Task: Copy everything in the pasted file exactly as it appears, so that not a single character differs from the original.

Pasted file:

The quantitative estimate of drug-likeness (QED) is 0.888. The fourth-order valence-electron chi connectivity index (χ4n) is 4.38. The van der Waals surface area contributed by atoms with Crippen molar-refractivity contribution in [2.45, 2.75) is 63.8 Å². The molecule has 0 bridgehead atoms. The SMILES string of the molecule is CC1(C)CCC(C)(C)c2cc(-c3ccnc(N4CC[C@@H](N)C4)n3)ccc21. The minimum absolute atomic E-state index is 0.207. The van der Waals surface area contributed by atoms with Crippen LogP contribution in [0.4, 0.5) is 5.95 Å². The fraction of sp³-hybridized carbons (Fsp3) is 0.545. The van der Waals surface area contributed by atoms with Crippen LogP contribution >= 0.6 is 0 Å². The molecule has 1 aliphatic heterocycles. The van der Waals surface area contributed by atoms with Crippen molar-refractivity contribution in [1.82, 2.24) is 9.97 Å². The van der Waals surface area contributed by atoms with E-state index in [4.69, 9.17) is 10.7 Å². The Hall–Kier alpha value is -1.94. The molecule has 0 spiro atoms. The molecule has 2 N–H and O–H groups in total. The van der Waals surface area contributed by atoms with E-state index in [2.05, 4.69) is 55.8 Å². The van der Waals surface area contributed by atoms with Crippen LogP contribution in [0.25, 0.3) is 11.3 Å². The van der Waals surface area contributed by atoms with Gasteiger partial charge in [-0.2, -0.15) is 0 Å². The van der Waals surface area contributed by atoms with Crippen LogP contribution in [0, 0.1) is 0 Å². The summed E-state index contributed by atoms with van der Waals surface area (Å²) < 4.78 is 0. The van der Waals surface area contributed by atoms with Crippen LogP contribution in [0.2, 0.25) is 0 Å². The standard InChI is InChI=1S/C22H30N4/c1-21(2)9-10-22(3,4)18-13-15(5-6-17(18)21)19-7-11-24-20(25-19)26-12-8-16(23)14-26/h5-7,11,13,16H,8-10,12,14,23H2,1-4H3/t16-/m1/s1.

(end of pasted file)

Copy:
The quantitative estimate of drug-likeness (QED) is 0.888. The fourth-order valence-electron chi connectivity index (χ4n) is 4.38. The van der Waals surface area contributed by atoms with Crippen molar-refractivity contribution in [2.45, 2.75) is 63.8 Å². The molecule has 0 bridgehead atoms. The SMILES string of the molecule is CC1(C)CCC(C)(C)c2cc(-c3ccnc(N4CC[C@@H](N)C4)n3)ccc21. The minimum absolute atomic E-state index is 0.207. The van der Waals surface area contributed by atoms with Crippen LogP contribution in [0.4, 0.5) is 5.95 Å². The fraction of sp³-hybridized carbons (Fsp3) is 0.545. The van der Waals surface area contributed by atoms with Crippen LogP contribution >= 0.6 is 0 Å². The molecule has 1 aliphatic heterocycles. The van der Waals surface area contributed by atoms with Crippen molar-refractivity contribution in [1.82, 2.24) is 9.97 Å². The van der Waals surface area contributed by atoms with E-state index in [4.69, 9.17) is 10.7 Å². The Hall–Kier alpha value is -1.94. The molecule has 0 spiro atoms. The molecule has 2 N–H and O–H groups in total. The van der Waals surface area contributed by atoms with E-state index in [2.05, 4.69) is 55.8 Å². The van der Waals surface area contributed by atoms with Crippen LogP contribution in [0.25, 0.3) is 11.3 Å². The van der Waals surface area contributed by atoms with Gasteiger partial charge in [-0.2, -0.15) is 0 Å². The van der Waals surface area contributed by atoms with Crippen LogP contribution in [0, 0.1) is 0 Å². The summed E-state index contributed by atoms with van der Waals surface area (Å²) < 4.78 is 0. The van der Waals surface area contributed by atoms with Crippen LogP contribution in [0.2, 0.25) is 0 Å². The standard InChI is InChI=1S/C22H30N4/c1-21(2)9-10-22(3,4)18-13-15(5-6-17(18)21)19-7-11-24-20(25-19)26-12-8-16(23)14-26/h5-7,11,13,16H,8-10,12,14,23H2,1-4H3/t16-/m1/s1.